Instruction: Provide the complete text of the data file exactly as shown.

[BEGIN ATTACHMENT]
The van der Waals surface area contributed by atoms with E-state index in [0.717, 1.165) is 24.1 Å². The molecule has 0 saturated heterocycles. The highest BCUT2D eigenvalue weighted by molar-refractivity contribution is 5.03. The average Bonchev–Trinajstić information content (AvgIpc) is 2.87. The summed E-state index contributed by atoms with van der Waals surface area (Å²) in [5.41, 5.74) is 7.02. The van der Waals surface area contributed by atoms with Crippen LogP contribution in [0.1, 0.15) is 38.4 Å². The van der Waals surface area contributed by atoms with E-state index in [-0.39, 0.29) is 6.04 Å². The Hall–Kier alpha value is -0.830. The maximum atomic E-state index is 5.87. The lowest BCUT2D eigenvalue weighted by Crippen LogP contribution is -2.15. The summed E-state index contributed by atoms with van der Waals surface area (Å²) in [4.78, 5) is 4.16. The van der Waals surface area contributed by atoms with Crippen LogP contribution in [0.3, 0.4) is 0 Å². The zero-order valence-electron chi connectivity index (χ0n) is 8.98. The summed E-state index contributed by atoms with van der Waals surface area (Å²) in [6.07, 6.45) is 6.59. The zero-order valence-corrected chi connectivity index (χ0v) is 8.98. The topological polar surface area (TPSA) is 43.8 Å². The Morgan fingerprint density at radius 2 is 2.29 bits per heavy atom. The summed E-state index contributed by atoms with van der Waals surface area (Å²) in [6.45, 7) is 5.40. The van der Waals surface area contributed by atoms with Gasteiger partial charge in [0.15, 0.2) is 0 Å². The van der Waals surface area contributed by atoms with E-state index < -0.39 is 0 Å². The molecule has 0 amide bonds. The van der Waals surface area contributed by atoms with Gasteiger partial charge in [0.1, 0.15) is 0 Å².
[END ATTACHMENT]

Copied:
The van der Waals surface area contributed by atoms with E-state index in [0.717, 1.165) is 24.1 Å². The molecule has 0 saturated heterocycles. The highest BCUT2D eigenvalue weighted by molar-refractivity contribution is 5.03. The average Bonchev–Trinajstić information content (AvgIpc) is 2.87. The summed E-state index contributed by atoms with van der Waals surface area (Å²) in [5.41, 5.74) is 7.02. The van der Waals surface area contributed by atoms with Crippen LogP contribution in [0.1, 0.15) is 38.4 Å². The van der Waals surface area contributed by atoms with E-state index in [-0.39, 0.29) is 6.04 Å². The Hall–Kier alpha value is -0.830. The maximum atomic E-state index is 5.87. The lowest BCUT2D eigenvalue weighted by Crippen LogP contribution is -2.15. The summed E-state index contributed by atoms with van der Waals surface area (Å²) in [4.78, 5) is 4.16. The van der Waals surface area contributed by atoms with Crippen LogP contribution in [0.3, 0.4) is 0 Å². The zero-order valence-electron chi connectivity index (χ0n) is 8.98. The summed E-state index contributed by atoms with van der Waals surface area (Å²) in [6.07, 6.45) is 6.59. The zero-order valence-corrected chi connectivity index (χ0v) is 8.98. The topological polar surface area (TPSA) is 43.8 Å². The Morgan fingerprint density at radius 2 is 2.29 bits per heavy atom. The summed E-state index contributed by atoms with van der Waals surface area (Å²) in [6.45, 7) is 5.40. The van der Waals surface area contributed by atoms with Gasteiger partial charge in [0.15, 0.2) is 0 Å². The van der Waals surface area contributed by atoms with E-state index < -0.39 is 0 Å². The molecule has 0 amide bonds. The van der Waals surface area contributed by atoms with Gasteiger partial charge in [0.1, 0.15) is 0 Å².